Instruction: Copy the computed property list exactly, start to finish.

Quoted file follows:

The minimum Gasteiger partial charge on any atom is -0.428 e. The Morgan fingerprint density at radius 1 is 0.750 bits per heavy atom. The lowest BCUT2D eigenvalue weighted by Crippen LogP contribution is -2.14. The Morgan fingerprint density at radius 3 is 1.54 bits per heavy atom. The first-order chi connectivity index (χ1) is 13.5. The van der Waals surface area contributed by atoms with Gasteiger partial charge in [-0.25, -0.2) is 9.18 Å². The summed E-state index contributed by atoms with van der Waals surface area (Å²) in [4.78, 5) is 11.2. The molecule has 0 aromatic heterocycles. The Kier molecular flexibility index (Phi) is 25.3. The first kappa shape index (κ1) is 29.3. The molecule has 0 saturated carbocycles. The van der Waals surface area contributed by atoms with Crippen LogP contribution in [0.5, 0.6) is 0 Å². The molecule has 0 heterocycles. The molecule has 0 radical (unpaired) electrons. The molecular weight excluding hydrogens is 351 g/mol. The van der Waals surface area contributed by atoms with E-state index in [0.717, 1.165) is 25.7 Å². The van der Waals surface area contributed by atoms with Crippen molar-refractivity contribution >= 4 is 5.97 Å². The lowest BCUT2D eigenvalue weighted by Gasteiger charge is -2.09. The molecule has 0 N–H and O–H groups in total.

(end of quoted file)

The minimum Gasteiger partial charge on any atom is -0.428 e. The Morgan fingerprint density at radius 1 is 0.750 bits per heavy atom. The lowest BCUT2D eigenvalue weighted by Crippen LogP contribution is -2.14. The Morgan fingerprint density at radius 3 is 1.54 bits per heavy atom. The first-order chi connectivity index (χ1) is 13.5. The van der Waals surface area contributed by atoms with Gasteiger partial charge in [-0.25, -0.2) is 9.18 Å². The summed E-state index contributed by atoms with van der Waals surface area (Å²) in [4.78, 5) is 11.2. The molecule has 0 aromatic heterocycles. The Kier molecular flexibility index (Phi) is 25.3. The first kappa shape index (κ1) is 29.3. The molecule has 0 saturated carbocycles. The van der Waals surface area contributed by atoms with Crippen LogP contribution in [0.5, 0.6) is 0 Å². The molecule has 0 heterocycles. The molecule has 0 radical (unpaired) electrons. The molecular weight excluding hydrogens is 351 g/mol. The van der Waals surface area contributed by atoms with E-state index in [0.717, 1.165) is 25.7 Å². The van der Waals surface area contributed by atoms with Crippen molar-refractivity contribution >= 4 is 5.97 Å². The lowest BCUT2D eigenvalue weighted by Gasteiger charge is -2.09. The molecule has 0 N–H and O–H groups in total.